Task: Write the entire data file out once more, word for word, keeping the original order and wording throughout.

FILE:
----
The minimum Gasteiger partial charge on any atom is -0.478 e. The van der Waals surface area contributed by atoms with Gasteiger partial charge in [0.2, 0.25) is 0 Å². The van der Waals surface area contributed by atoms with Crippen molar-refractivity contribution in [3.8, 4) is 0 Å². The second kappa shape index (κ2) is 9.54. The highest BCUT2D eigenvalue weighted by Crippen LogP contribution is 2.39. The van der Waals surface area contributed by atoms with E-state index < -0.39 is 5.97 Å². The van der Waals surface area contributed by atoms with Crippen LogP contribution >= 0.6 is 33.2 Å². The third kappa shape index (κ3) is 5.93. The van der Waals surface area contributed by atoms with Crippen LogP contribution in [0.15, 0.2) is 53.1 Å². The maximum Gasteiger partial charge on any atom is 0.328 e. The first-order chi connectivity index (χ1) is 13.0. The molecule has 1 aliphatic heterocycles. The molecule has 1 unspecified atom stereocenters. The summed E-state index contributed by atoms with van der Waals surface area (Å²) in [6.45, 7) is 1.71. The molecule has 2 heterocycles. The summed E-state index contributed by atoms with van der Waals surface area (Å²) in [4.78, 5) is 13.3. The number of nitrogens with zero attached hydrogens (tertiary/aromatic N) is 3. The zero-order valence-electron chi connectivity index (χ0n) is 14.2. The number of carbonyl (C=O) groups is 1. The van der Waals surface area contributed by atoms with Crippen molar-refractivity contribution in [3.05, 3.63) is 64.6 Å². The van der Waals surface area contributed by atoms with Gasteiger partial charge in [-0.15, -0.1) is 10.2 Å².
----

The minimum Gasteiger partial charge on any atom is -0.478 e. The van der Waals surface area contributed by atoms with Gasteiger partial charge in [0.2, 0.25) is 0 Å². The van der Waals surface area contributed by atoms with Crippen molar-refractivity contribution in [3.8, 4) is 0 Å². The second kappa shape index (κ2) is 9.54. The highest BCUT2D eigenvalue weighted by Crippen LogP contribution is 2.39. The van der Waals surface area contributed by atoms with E-state index < -0.39 is 5.97 Å². The van der Waals surface area contributed by atoms with Crippen LogP contribution >= 0.6 is 33.2 Å². The third kappa shape index (κ3) is 5.93. The van der Waals surface area contributed by atoms with Crippen LogP contribution in [0.15, 0.2) is 53.1 Å². The maximum Gasteiger partial charge on any atom is 0.328 e. The first-order chi connectivity index (χ1) is 13.0. The molecule has 1 aliphatic heterocycles. The molecule has 1 unspecified atom stereocenters. The summed E-state index contributed by atoms with van der Waals surface area (Å²) in [6.45, 7) is 1.71. The molecule has 2 heterocycles. The summed E-state index contributed by atoms with van der Waals surface area (Å²) in [4.78, 5) is 13.3. The number of nitrogens with zero attached hydrogens (tertiary/aromatic N) is 3. The zero-order valence-electron chi connectivity index (χ0n) is 14.2. The number of carbonyl (C=O) groups is 1. The van der Waals surface area contributed by atoms with Crippen molar-refractivity contribution in [3.05, 3.63) is 64.6 Å². The van der Waals surface area contributed by atoms with Gasteiger partial charge in [-0.15, -0.1) is 10.2 Å².